Charleston, SC (WLTX) - The family of Walter Scott says despite jurors' inability to reach a unanimous verdict in the trial of the man who killed their son, they remain confident that justice will be done.
Scott's mother, brother, and two of his attorneys spoke just minutes after Judge Clifton Newman declared a mistrial in the Michael Slager case when the jury couldn't reach a unanimous verdict on either murder or involuntary manslaughter charges.
Related Coverage: Judge Declares Mistrial in Slager Case
"Today I'm not sad," said Judy Scott Walter Scott's mother. "I want you to know why I'm not sad, because Jesus is on the inside, and I know that justice will be served because the God that i serve is able."
Slager, a former North Charleston police officer, shot Walter Scott five times following a traffic stop on April 4, 2015. Slager had maintained that Scott and tried to grab his taser, and that he feared for his life. A now infamous cell phone video taken of the incident showed Scott running away when the fatal shots were fired.
While it's unknown how the jury ultimately vote, several notes sent to the judge Friday indicated that one juror was against a conviction. That juror wrote the judge that he could not "in good conscience" vote for guilty.
"There is no way that former officer Michael Slager can escape what's coming to him, and that's a conviction, and that is prison time," said Justin Bamberg, a family attorney. "One person decided to do what he did, and that's fine."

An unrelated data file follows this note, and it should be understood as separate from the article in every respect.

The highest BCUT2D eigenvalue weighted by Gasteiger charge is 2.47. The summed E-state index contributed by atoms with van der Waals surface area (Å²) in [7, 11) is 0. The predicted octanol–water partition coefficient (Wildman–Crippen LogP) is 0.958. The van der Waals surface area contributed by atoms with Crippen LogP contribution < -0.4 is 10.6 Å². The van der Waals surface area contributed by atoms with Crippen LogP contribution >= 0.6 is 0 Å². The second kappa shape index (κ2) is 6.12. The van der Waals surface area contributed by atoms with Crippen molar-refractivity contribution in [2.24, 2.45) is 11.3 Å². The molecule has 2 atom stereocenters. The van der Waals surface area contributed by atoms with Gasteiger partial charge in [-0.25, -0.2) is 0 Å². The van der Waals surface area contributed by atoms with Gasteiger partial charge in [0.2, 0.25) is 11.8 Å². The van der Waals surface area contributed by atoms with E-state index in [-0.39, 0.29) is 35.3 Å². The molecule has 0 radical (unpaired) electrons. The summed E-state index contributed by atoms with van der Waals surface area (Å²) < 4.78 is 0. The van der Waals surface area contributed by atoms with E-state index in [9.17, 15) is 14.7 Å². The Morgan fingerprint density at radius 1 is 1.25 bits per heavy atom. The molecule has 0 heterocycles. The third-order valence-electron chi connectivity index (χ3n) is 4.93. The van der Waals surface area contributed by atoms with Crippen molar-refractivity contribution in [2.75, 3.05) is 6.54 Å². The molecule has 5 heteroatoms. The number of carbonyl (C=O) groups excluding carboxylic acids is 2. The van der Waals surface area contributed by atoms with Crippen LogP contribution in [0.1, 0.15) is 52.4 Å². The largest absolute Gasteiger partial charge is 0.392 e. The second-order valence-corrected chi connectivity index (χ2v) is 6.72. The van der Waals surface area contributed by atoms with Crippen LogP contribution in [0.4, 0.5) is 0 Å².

Solicitor Scarlett Wilson, who prosecuted the case, said there will be retrial.
After the verdict read, Anthony Scott , Walter's brother, could be seen saying in the direction of the defense team and Slager family, "this ain't over." When asked by reporters afterward if he had anything to say to the Slager family, he said he felt sorry for Slager's toddler son, but that feeling was outweighed by the anguish his own family's loss, noting that Slager would be with his family for Christmas.
"Me and my family will never see Walter again," he said. "We have to live with the fact that he was shot in the back."
While he said he would have accepted a guilty verdict on the lesser manslaughter charge, he remains convinced of what happened to his brother.
"I think it was malice and forethought, I think it was murder."
He asked for calm from people in the city to the disappointing news.
"We're not going to tear up this city," Anthony Scott said. "We're going to keep it just the way it is...we're going to believe in peaceful protest."
"I trust God, I believe God, I am encouraged because I know God is able," Judy Scott said. "It's not over until God says it's over."